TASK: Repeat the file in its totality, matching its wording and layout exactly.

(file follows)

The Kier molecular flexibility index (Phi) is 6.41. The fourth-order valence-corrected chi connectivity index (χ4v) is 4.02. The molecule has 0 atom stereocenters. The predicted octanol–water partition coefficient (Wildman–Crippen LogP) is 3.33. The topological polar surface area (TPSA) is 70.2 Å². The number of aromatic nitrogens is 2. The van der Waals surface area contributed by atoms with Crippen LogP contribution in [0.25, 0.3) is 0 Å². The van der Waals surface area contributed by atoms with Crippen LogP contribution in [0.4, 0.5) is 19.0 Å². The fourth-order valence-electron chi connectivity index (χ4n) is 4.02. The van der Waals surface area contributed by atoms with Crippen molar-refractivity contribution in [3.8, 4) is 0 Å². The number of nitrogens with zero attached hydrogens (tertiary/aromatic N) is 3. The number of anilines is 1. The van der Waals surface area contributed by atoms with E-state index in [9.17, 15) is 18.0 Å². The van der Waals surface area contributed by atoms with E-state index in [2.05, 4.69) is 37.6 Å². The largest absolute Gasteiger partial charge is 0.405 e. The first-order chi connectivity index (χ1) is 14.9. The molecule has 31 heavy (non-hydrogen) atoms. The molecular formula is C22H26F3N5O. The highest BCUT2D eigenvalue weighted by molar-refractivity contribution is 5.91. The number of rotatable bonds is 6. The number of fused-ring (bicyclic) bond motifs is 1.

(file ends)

The Kier molecular flexibility index (Phi) is 6.41. The fourth-order valence-corrected chi connectivity index (χ4v) is 4.02. The molecule has 0 atom stereocenters. The predicted octanol–water partition coefficient (Wildman–Crippen LogP) is 3.33. The topological polar surface area (TPSA) is 70.2 Å². The number of aromatic nitrogens is 2. The van der Waals surface area contributed by atoms with Crippen LogP contribution in [0.25, 0.3) is 0 Å². The van der Waals surface area contributed by atoms with Crippen LogP contribution in [0.4, 0.5) is 19.0 Å². The fourth-order valence-electron chi connectivity index (χ4n) is 4.02. The van der Waals surface area contributed by atoms with Crippen molar-refractivity contribution in [3.8, 4) is 0 Å². The number of nitrogens with zero attached hydrogens (tertiary/aromatic N) is 3. The number of anilines is 1. The van der Waals surface area contributed by atoms with E-state index in [9.17, 15) is 18.0 Å². The van der Waals surface area contributed by atoms with E-state index in [2.05, 4.69) is 37.6 Å². The largest absolute Gasteiger partial charge is 0.405 e. The first-order chi connectivity index (χ1) is 14.9. The molecule has 31 heavy (non-hydrogen) atoms. The molecular formula is C22H26F3N5O. The highest BCUT2D eigenvalue weighted by molar-refractivity contribution is 5.91. The number of rotatable bonds is 6. The number of fused-ring (bicyclic) bond motifs is 1.